Compare fibre optic broadband
Compare the best fibre optic broadband packages, deals & providers in your area. Check if you can get fibre broadband where you live using our availability checker.
Fibre optic broadband explained
Fibre optic broadband or cable broadband is the biggest innovation in Internet access technology since the advent of broadband.
Fibre optic technology opens up the full power of the Internet like never before, delivering download speeds many times faster than any previous technology thanks to the revolutionary nature of fibre optics.
How does fibre optic broadband work?
The principal difference with fibre optic broadband is the way in which the information is carried.
The UK’s current telephone network is limited by the physical properties of the copper wire along which data is delivered. The further your home is from your local exchange the longer the data will take to reach you. This means that for many users living in remote locations the distance to the exchange can slow their Internet connection dramatically.
Fibre optic networks transfer data over fine glass or plastic fibres. These fibres allow data to travel as discrete pulses of light rather than as electrical signals, so incredibly high speeds can be achieved across fibre optic networks and users don’t experience the same drop off in speed the further away from the exchange they are.
Who discovered fibre optic technology?
The use of fibre optics in communications was first proposed as far back as the mid-1960s by two researchers at STL (Harlow).
Charles Kao and his research partner George Hockman put forward the idea that fibre optic cables transmitting light could one day replace copper wires to carry telephone signals. But, as with many scientific discoveries, it would be many years before the technology would be put to work commercially.
Then, in 1977, the age of fibre optic communication was born when the American communications operator General Telephone and Electronics installed the world’s first fibre optic network in California. At the time the technology was only used to carry phone signals but once the Internet age was born the technology could be very easily adapted to carry data rather than voice calls.
Today, fibre optic communications are very well established in many parts of the world with some ISPs in the Far East delivering broadband speeds above 1Gb.
The UK is starting to see a real boom in demand for the technology as it continues to supersede the increasingly outdated copper wire method of Internet access.
Who provides fibre optic broadband in the UK?
An increasing amount of providers are now offering fibre broadband such as Sky, Virgin Media, BT, EE, Talk Talk and Plusnet. Other providers are expected to join the market over the coming years as fibre broadband becomes more and more established.
How fast is fibre optic broadband?
As with all types of broadband, fibre optic packages are advertised by their “up to” speed, i.e. the maximum speed that the package is capable of delivering. Virgin Media offers up to 30Mb, 60Mb and, in some areas of the UK, up to 100Mb broadband. The other domestic fibre optic providers in the UK include BT and Plusnet.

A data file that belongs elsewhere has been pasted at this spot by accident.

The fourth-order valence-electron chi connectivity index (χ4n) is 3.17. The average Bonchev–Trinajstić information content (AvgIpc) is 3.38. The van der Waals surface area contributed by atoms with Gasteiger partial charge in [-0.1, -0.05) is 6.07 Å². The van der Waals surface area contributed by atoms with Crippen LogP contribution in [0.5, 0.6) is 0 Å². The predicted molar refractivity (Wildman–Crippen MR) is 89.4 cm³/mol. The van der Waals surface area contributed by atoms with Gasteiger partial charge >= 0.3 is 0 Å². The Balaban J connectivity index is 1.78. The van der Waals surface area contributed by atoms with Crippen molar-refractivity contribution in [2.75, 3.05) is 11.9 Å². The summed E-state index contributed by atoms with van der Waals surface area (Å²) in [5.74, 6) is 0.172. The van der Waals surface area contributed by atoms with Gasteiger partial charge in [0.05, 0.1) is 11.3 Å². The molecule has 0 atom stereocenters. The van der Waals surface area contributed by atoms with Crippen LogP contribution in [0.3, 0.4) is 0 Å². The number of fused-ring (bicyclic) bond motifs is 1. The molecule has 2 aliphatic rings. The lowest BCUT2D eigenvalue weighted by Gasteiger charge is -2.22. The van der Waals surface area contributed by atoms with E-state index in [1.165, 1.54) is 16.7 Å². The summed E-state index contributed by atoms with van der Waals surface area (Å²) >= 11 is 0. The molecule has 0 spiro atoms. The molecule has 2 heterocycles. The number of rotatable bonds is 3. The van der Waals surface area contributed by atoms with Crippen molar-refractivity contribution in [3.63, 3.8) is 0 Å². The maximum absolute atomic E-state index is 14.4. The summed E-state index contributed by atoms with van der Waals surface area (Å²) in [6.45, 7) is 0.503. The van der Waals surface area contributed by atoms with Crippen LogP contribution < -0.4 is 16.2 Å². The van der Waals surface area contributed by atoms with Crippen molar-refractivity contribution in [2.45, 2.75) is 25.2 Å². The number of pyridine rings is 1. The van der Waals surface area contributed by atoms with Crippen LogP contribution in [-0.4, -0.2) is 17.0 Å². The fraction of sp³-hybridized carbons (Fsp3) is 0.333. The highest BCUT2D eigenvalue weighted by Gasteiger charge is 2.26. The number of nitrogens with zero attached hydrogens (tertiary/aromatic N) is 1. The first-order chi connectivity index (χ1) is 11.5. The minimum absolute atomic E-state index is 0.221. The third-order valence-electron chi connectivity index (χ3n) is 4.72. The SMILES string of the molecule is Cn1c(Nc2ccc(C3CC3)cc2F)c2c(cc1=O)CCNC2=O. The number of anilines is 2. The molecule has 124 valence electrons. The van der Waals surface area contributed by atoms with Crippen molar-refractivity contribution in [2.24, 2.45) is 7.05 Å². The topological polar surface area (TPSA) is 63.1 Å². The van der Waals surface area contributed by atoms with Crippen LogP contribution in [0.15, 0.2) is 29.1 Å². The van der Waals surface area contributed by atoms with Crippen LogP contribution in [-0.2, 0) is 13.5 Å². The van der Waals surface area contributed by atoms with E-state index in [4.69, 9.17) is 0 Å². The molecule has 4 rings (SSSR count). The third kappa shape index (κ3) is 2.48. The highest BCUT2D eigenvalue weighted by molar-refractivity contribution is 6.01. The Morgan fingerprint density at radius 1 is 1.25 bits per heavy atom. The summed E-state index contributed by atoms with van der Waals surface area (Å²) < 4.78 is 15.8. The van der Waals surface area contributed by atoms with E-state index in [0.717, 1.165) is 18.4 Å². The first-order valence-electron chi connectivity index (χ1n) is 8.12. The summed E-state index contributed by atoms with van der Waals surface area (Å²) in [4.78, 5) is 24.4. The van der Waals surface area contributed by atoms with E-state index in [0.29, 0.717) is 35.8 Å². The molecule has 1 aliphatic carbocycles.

Are there different types of fibre optic broadband?
There are two different types of fixed-line fibre broadband, FTTH (Fibre to the Home) and FTTC (Fibre to the Cabinet).
With FTTH the line is connected directly to subscribers’ homes. This makes it the faster of the two systems, as there is no copper wire compromising the efficiency.
With FTTC the fibre optic network only travels as far as a user’s cabinet, the roadside box from which all of the lines in that neighbourhood emanate. The final leg of the journey from the cabinet to the subscriber’s home uses the pre-existing copper phone line and so the broadband signal is at risk of slowing down.
Whether a provider uses FTTH or FTTC the broadband connection should still be a lot faster than any other method of Internet access.
Where is it available?
Fibre optic broadband is already available to millions of homes in the UK so chances are that your area may already be connected.
So far fibre optic providers have focused on large towns and cities for connection to their networks. Some outlying rural communities have also become connected as a result of local petitions and initiatives undertaken by ISPs and local councils.
Are fibre optic broadband deals available in my area?
To check availability in your area you can use our postcode checker at the top of this page. We’ll then be able to tell you instantly which providers are available and we’ll show you a full breakdown of all the packages that you have to choose from. The UK’s fibre optic providers are engaged in extensive ongoing programmes of fibre broadband roll out, so if your area isn’t connected yet there’s a good chance that it may be soon.
If our postcode checker tells you that the fibre optic network hasn’t reached your home yet why not sign up for our fibre optic broadband alerts? If you do we'll contact you just as soon as the fibre optic network reaches you.
High availability areas
Some areas of the country have high availability already. These areas include:
London, Manchester, Birmingham, Leeds, Liverpool, Staffordshire, Stoke-on-Trent, Trafford, Warrington & York.
UK average fibre broadband speeds by provider